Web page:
Gutsy: (Mis)Adventures in Canadian Church Planting
New Leaf Network Press
Review by Johnny Thiessen
What is the subject?
Gutsy is a follow-up on the churches/planters that were featured in a film documentary called One Size Fits All?: Exploring New and Evolving Forms of Church in Canada. On this project, Siebert tracked 19 church plants and reported what was going on from sea to sea in church planting in Canada 2006–2008. Siebert revisited those subjects during a sabbatical in 2014; in Gutsy, he reports on what he found.
Who is the author?
Jared Siebert currently serves as the founder of the New Leaf Network and as National Director for Church Development for the Free Methodist Church in Canada. He is also a former church planter.
Why this book?
I was excited to read a Canadian book on church planting by a Canadian because there are not many books like that written.
The topic intrigued me because of my own church plant journey as well as my current emphasis of assessing, coaching, training and equipping church planters in Canada. I am continuously intrigued in regards to what is going on in the Canadian church planting scene.
What does it have to say to Mennonite Brethren?
One of the features of the book that will interest MB Herald readers is that it featured two Mennonite Brethren plants: The Agora in Halifax, and the Westside Gathering in Montreal.
What I so appreciate about Gutsy is the sense of respect for the planter couples and the redemption and purpose for the plants that did not survive. Siebert honours the sacrifice made by these women and men who risked it all to do what Jesus had called them to do.
Church planters are my heroes: I work with them every day and I see them face adversity of all kinds to fulfill their call to establish a new faith community that makes Jesus known. They are true heroes of the faith. This book celebrates what God did through them no matter what the status of the plant is at today.
One of the most important chapters was on guarding your heart and how God uses church planting to make us holy. I see this first-hand as I work with planters. Jesus allows tests and trials to strengthen and sanctify the planters themselves.
Throughout the book, Siebert asks great questions that will be of help to any current church planter or aspiring church planter that will aid in the development of a healthy new church.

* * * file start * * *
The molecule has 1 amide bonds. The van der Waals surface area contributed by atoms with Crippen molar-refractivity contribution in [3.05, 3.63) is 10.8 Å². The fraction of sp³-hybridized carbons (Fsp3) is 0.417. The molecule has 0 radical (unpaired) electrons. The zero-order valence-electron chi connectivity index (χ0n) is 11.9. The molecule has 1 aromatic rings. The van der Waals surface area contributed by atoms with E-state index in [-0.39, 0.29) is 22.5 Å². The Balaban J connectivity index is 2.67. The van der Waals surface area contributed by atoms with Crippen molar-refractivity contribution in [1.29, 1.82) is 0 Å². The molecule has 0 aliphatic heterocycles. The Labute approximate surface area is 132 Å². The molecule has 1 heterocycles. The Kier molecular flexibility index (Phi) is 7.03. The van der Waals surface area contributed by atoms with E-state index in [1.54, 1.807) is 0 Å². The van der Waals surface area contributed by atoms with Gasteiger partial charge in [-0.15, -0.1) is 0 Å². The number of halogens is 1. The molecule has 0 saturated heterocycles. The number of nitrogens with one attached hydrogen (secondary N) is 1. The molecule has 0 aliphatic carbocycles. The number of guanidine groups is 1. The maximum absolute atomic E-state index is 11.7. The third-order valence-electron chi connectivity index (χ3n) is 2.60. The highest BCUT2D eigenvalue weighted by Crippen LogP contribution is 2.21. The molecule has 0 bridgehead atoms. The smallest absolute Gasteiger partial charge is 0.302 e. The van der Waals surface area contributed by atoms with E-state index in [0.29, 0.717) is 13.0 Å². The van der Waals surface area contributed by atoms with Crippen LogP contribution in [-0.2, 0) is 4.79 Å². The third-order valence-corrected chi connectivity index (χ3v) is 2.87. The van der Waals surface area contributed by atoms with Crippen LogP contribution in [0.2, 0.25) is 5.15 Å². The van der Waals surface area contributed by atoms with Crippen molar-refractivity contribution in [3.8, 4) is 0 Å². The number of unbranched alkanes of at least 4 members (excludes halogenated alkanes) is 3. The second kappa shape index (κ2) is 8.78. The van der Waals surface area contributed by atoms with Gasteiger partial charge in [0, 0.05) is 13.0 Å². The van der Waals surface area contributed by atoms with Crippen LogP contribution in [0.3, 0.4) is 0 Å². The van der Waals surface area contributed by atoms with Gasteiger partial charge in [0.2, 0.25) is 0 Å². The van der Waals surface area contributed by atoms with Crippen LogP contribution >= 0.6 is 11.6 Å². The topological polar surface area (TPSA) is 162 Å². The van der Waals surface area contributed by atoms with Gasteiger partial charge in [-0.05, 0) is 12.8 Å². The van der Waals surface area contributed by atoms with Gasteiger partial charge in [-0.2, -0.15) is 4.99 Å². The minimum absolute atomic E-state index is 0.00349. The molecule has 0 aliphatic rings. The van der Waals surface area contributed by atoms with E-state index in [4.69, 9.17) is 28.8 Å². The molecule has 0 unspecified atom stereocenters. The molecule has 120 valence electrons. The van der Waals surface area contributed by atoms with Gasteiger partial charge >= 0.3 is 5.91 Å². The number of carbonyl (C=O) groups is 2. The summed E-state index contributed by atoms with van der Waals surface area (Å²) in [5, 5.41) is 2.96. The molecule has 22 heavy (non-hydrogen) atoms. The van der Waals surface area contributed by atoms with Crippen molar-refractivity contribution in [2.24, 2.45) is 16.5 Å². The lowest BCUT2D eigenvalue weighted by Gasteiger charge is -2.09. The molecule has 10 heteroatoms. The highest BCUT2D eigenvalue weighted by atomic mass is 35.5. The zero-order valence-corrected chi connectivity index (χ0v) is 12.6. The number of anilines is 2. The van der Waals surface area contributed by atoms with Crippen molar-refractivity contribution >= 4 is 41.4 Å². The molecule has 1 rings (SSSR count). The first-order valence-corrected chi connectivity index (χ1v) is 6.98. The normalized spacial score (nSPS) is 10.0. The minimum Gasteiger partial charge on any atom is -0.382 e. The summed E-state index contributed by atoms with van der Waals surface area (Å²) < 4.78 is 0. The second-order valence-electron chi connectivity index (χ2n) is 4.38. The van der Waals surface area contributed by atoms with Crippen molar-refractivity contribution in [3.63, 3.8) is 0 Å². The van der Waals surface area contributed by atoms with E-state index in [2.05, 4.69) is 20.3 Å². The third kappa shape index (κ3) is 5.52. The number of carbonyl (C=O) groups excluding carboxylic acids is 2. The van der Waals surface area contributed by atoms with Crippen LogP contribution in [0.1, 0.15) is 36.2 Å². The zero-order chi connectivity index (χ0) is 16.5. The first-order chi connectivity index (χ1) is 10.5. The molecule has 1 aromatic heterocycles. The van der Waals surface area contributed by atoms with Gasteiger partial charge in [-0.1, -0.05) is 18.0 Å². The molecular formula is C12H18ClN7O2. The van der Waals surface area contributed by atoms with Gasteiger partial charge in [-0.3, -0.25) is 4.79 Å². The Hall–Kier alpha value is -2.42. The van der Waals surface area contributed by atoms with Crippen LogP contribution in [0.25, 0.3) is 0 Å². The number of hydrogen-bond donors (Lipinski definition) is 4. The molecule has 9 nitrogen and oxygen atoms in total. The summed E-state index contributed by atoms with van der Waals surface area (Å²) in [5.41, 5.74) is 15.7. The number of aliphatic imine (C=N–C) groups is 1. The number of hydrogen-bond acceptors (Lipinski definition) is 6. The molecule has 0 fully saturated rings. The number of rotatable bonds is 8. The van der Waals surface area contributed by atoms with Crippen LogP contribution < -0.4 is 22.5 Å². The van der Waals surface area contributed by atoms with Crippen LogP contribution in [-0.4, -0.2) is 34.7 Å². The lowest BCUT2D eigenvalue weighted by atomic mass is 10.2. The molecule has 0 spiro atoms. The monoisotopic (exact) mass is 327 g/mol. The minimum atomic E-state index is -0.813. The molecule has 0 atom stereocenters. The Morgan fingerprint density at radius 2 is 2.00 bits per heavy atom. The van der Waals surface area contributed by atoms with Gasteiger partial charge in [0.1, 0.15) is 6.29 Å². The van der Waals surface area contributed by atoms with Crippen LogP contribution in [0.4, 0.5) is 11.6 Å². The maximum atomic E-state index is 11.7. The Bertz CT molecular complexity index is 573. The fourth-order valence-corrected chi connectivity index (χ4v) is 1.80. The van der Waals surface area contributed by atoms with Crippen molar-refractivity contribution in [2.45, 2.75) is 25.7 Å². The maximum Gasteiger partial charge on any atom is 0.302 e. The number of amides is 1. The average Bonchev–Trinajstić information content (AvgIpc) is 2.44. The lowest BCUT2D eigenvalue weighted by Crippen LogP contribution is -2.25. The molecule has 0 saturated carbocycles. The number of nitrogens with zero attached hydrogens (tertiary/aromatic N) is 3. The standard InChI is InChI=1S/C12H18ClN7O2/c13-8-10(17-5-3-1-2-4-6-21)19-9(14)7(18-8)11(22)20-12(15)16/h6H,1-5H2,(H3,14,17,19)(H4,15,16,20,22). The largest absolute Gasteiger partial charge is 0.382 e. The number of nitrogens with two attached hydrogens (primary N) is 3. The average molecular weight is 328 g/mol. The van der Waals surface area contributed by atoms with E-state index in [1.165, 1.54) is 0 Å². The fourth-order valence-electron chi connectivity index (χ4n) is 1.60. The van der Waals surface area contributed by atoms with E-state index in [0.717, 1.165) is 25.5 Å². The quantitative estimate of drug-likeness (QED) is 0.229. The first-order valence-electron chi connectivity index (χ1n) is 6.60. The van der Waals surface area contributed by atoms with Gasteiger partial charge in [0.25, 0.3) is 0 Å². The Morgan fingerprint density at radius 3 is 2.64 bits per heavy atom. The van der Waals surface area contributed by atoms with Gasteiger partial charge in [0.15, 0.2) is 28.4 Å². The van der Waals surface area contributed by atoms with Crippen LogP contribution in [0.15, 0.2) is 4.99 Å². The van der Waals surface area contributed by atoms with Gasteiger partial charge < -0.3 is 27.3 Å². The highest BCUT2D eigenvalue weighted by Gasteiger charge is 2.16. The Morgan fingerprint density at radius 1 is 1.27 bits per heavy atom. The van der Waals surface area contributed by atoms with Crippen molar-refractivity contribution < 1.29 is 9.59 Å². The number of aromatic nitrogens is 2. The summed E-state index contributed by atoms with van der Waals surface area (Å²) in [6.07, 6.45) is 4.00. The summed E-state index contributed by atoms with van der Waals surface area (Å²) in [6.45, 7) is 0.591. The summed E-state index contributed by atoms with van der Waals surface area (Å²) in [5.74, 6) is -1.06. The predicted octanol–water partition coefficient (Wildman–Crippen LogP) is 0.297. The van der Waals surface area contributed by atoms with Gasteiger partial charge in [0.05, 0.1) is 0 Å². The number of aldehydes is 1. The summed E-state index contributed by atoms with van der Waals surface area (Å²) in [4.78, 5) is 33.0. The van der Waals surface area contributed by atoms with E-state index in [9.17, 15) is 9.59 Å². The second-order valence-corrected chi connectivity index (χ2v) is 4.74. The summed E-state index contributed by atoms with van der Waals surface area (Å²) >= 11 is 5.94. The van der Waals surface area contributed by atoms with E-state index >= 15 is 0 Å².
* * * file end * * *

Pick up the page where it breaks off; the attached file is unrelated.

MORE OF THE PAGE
What the book lacks
I would like to have seen more questions answered in the area of church plant models and their theological emphasis. The author did not talk about which models were more successful in Canadian culture and which had a proclivity to fail.
It would have been helpful to hear how theological emphasis or issues related to doctrine affected the plants involved in the study. Were there certain theological characteristics that contributed to success or failure? How much was prayer and discernment involved in the call to plant?
These questions could possibly be answered in a follow-up report or a sequel book.
Who should read it?
This book is worth the read for those planting and those who believe that Jesus is calling them to plant.
It is a beneficial read for church planters who are in the midst of a church-planting journey right now.
It is a must read for church planters who are no longer planting and may feel done with ministry in general. Canada is in need of so many new church expressions that we need these experienced church planting heroes to get back in the game, to plant again with first-hand knowledge and a more sanctified and redeemed heart who now better reflects Jesus.
“Pioneer church planting is a process of holiness. It represents a chance to step out in faith, a chance to willingly engage in sacrifice, and a chance to see God at work right in the middle of your life.”
“A common and powerful motivator for a person to church plant can be to gain the approval of others.” (This should be taken to heart by any would-be planter or for anyone who is in full-time ministry.)
“Shouldn’t it make sense that the best candidates for the future of pioneer church planting in Canada would be people who have attempted it at least once before? Wouldn’t the future be safer in the hands of people who have a realistic vision of what pioneer church planting involves? Wouldn’t we all benefit if we had veteran planters piloting our future plants because they knew where some of the rocky shoals were?”
[Johnny Thiessen is C2C Network regional director for Alberta. He planted Vintage 242, a church in Abbotsford, B.C, 2004–2009.